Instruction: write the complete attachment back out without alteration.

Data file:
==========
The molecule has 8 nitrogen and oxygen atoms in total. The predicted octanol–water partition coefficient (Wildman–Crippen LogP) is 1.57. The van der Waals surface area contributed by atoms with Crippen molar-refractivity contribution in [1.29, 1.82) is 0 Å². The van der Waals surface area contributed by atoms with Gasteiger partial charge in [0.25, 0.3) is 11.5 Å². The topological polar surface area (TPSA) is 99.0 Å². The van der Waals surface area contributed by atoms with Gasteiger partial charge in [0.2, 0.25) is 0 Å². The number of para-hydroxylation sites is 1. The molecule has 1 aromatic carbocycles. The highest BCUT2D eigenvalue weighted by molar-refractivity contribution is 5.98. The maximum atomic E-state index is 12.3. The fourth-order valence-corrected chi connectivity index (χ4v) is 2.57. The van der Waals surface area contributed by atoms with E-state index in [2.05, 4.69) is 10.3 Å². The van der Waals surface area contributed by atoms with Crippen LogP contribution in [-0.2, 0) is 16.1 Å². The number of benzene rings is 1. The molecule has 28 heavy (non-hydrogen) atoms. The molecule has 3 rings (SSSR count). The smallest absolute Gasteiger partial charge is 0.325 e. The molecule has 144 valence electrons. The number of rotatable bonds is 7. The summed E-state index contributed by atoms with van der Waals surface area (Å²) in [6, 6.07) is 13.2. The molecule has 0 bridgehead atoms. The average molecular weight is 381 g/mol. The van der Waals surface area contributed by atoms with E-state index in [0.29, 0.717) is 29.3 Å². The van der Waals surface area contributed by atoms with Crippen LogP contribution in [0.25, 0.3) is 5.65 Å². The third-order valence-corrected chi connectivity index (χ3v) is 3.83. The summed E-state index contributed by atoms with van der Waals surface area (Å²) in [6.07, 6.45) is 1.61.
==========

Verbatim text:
The molecule has 8 nitrogen and oxygen atoms in total. The predicted octanol–water partition coefficient (Wildman–Crippen LogP) is 1.57. The van der Waals surface area contributed by atoms with Crippen molar-refractivity contribution in [1.29, 1.82) is 0 Å². The van der Waals surface area contributed by atoms with Gasteiger partial charge in [0.25, 0.3) is 11.5 Å². The topological polar surface area (TPSA) is 99.0 Å². The van der Waals surface area contributed by atoms with Gasteiger partial charge in [0.2, 0.25) is 0 Å². The number of para-hydroxylation sites is 1. The molecule has 1 aromatic carbocycles. The highest BCUT2D eigenvalue weighted by molar-refractivity contribution is 5.98. The maximum atomic E-state index is 12.3. The fourth-order valence-corrected chi connectivity index (χ4v) is 2.57. The van der Waals surface area contributed by atoms with E-state index in [2.05, 4.69) is 10.3 Å². The van der Waals surface area contributed by atoms with Crippen LogP contribution in [-0.2, 0) is 16.1 Å². The number of benzene rings is 1. The molecule has 28 heavy (non-hydrogen) atoms. The molecule has 3 rings (SSSR count). The smallest absolute Gasteiger partial charge is 0.325 e. The molecule has 144 valence electrons. The number of rotatable bonds is 7. The summed E-state index contributed by atoms with van der Waals surface area (Å²) in [6, 6.07) is 13.2. The molecule has 0 bridgehead atoms. The average molecular weight is 381 g/mol. The van der Waals surface area contributed by atoms with E-state index in [0.29, 0.717) is 29.3 Å². The van der Waals surface area contributed by atoms with Crippen LogP contribution in [0.25, 0.3) is 5.65 Å². The third-order valence-corrected chi connectivity index (χ3v) is 3.83. The summed E-state index contributed by atoms with van der Waals surface area (Å²) in [6.07, 6.45) is 1.61.